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Hudson Line Service To Resume Wednesday As NTSB Continues Probe

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TWC News: Hudson Line Service To Resume Wednesday As NTSB Continues Probe
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As federal investigators continue to examine the deadly Metro-North train derailment in the Bronx over the weekend, Governor Andrew Cuomo says regular service along the Hudson Line will resume for Wednesday morning's commute.

The governor says workers have been able to clear debris, rebuild tracks and restore one of the three tracks in the area that was not significantly damaged in the accident.

In a statement, Cuomo said, in part, "As the NTSB continues its investigation of the derailment on Sunday morning, the MTA is fully cooperating to ensure we find out exactly what caused this horrific incident that took the lives of four individuals and injured many others."

"The extraordinary work of Metro-North forces has enabled a rapid resumption of service and I commend them," said MTA Chairman and CEO Thomas Prendergast.

The service restoration comes as the National Transportation Safety Board held its final on-site media briefing Tuesday, where they confirmed that alcohol breath tests for the engineer and other crew members came back negative.

Other tests are still pending.

Despite published reports earlier in the day, sources tell NY1 that the engineer was not asleep or distracted by his cellphone at the time of the incident.

A union representing the engineer confirmed that William Rockefeller "lost his focus" moments before the train approached the dangerous curve in Spuyten Duyvil.

"He had the equivalent of what we all have when we drive a car, and that is that sometimes, you have a momentary nod or whatever that might be. How long it lasts, I can't answer that. Only Billy can," said Anthony Bottalico with the Association of Commuter Rail Employees. "He caught himself, but he caught himself too late. He powered down, he put the train in emergency, but that was six seconds prior to derailment."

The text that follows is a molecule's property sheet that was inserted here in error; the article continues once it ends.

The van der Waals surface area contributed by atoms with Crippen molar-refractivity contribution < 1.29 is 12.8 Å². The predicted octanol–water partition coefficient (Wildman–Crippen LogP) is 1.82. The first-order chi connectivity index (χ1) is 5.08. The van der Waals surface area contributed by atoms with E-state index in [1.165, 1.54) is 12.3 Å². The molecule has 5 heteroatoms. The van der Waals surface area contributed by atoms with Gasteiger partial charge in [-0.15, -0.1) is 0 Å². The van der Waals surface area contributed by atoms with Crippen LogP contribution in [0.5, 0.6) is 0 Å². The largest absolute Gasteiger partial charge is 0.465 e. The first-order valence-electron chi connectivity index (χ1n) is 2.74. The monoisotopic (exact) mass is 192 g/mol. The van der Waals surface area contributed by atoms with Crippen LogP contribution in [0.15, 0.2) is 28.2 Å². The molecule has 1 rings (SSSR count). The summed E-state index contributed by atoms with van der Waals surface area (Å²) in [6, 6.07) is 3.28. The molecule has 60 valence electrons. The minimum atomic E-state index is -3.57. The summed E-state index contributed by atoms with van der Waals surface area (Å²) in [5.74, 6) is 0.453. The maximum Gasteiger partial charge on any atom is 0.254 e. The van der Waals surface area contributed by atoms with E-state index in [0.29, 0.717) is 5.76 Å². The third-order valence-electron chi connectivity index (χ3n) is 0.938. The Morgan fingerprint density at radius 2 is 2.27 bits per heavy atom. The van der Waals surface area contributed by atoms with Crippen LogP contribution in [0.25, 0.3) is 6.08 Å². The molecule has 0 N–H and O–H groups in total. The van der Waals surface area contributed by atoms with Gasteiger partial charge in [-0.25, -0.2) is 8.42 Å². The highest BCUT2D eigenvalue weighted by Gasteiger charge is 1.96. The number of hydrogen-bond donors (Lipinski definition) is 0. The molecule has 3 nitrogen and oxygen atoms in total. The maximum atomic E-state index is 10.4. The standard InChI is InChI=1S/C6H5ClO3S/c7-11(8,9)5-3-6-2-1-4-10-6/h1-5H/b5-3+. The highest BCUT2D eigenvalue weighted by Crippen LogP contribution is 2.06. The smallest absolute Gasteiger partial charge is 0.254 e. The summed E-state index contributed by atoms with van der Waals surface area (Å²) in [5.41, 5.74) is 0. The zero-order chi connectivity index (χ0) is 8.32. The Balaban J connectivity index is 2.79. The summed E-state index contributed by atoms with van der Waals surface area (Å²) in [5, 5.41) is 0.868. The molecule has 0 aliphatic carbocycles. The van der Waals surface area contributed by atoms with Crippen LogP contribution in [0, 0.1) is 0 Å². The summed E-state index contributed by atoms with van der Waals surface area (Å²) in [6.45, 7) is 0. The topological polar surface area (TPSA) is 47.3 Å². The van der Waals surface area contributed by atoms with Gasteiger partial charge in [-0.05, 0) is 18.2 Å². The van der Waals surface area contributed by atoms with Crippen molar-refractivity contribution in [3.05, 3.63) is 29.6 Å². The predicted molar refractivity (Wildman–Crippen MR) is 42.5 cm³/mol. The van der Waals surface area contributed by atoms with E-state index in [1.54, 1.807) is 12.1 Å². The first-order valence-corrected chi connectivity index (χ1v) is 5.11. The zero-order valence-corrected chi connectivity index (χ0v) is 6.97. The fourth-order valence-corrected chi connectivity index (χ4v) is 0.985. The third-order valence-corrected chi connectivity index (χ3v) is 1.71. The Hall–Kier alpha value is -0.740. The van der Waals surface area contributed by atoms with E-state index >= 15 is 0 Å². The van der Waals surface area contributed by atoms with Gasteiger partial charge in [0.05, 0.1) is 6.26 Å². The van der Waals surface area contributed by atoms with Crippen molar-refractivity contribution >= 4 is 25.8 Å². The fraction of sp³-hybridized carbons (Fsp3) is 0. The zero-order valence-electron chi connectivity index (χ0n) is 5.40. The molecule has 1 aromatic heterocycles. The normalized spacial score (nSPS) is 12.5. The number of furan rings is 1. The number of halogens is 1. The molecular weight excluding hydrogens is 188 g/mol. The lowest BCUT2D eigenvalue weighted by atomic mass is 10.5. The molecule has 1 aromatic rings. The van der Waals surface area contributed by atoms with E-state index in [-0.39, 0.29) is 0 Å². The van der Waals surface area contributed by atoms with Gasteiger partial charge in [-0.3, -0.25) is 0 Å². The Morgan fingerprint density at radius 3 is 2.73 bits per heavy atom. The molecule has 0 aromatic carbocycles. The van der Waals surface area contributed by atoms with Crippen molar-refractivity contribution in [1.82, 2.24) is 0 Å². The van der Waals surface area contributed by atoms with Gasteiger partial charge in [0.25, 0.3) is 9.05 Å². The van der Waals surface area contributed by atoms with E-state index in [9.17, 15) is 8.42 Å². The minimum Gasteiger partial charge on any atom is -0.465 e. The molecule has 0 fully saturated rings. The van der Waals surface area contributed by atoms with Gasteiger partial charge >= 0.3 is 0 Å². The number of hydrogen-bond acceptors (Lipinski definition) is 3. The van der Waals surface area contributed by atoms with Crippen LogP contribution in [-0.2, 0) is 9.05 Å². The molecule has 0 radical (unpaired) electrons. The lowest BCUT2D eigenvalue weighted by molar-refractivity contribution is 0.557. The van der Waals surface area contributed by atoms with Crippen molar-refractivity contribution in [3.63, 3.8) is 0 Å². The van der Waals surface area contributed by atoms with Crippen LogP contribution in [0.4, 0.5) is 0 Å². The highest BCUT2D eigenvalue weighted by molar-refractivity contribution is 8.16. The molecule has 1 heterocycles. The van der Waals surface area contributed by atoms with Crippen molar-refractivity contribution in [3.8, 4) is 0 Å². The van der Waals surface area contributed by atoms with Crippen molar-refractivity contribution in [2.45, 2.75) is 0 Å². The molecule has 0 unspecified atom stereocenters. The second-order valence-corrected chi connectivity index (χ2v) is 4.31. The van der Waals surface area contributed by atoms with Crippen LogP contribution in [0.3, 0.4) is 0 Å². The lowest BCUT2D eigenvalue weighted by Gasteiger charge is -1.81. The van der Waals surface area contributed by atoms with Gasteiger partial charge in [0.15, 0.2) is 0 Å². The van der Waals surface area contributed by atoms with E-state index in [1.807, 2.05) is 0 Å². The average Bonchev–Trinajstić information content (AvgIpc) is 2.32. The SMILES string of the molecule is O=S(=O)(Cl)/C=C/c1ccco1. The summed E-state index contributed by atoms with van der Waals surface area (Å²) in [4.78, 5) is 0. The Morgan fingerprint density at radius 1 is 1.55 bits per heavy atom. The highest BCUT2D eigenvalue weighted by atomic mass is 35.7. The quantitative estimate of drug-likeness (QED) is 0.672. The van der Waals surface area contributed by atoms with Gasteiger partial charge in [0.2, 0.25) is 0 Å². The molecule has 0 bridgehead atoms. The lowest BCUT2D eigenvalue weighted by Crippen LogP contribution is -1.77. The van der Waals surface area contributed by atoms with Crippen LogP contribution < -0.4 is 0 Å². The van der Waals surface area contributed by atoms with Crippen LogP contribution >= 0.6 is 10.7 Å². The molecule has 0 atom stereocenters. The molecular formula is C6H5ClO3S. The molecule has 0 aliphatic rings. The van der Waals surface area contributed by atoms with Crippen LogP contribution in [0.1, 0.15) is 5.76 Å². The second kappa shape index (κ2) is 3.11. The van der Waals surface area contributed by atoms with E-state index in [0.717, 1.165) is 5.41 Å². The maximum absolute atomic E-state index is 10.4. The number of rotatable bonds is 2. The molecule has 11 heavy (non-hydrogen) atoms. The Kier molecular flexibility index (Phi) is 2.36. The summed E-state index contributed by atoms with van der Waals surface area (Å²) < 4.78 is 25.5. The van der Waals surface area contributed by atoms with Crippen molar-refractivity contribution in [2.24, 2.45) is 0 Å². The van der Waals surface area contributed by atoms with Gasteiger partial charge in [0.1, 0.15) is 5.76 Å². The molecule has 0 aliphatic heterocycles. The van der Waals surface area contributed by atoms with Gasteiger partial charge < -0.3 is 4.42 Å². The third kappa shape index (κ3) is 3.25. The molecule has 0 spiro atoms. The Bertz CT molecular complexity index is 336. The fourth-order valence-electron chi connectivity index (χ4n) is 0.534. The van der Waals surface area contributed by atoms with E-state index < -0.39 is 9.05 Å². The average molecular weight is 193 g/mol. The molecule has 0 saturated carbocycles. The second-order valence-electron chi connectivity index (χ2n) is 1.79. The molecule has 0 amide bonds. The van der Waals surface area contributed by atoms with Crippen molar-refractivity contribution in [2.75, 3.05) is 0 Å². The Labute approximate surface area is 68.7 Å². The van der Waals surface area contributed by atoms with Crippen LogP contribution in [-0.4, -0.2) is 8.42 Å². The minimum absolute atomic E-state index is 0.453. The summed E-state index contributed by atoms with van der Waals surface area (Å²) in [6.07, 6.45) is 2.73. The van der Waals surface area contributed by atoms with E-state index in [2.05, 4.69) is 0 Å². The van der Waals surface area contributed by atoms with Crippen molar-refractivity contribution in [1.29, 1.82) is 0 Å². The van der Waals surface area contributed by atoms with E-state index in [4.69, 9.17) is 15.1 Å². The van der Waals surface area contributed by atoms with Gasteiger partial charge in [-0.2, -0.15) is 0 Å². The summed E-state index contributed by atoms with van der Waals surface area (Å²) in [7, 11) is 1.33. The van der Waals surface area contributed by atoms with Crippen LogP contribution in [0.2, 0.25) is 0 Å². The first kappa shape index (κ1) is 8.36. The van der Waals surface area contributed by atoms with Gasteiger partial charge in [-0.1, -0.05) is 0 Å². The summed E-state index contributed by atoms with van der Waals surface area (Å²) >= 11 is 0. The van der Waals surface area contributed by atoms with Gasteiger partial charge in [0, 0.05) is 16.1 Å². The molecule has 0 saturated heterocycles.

The union said that Rockefeller is cooperating with the National Transportation Safety Board and being honest that he lost focus while driving the train.

"I don't think Billy's a daydreamer," Botallico added. "That's something that I think we all should wait 'til the interview to come out."

The NTSB has now removed the union from participating in the investigation, saying that those comments violated confidentiality rules.

Initial reports said that Rockefeller told investigators that the train's brakes failed, but the NTSB on Tuesday said no "anomalies" had been found with the train's brake system or track signals so far, and said that the brakes were properly checked by Metro-North before and during the trip.

Investigators also said the brakes were applied far too late to stop the accident.

Rockefeller worked for Metro-North for 15 years, and worked as an engineer for 10 years.

The NTSB says Rockefeller was operating his regularly scheduled route, which he had been on since November 17, and was on his second day of a five-day work week. They say he reported to work at 5:04 a.m. on Sunday and that the train left on time from Poughkeepsie at 5:54 a.m.

Rockefeller, according to sources, was "well rested" and fully compliant under the federal hours of service law when he made his first of two runs Sunday.

Under that law, engineers on passenger railroads must have had at least eight consecutive hours off duty during the previous 24 hours, and if an employee has been on duty for at least 12 consecutive hours, he or she must have at least 10 consecutive hours off duty before returning to the job.

Late Tuesday, the Federal Railroad Administration said that it's developing a rule that would require rail carriers to have programs in place to manage employee fatigue.

The NTSB has said the train Rockefeller was operating was traveling at 82 miles per hour in a zone where the maximum speed is 70 miles per hour.

Trains are then supposed to slow down to 30 miles per hour on the curve.

The train's last stop before the derailment was 14 miles north in Tarrytown.

The derailment killed four people and injured dozens of other passengers, some critically.

Botallico said that Rockefeller is "not a villain" and that he is distraught by the derailment that led to four deaths.

"He was very traumatized by everything," Botallico said. "He was really affected by the loss of life."

NY1 obtained exclusive video showing the train's severely damaged cars being slowly hauled away Monday.

The NTSB has released the track back to Metro-North to begin repairs.

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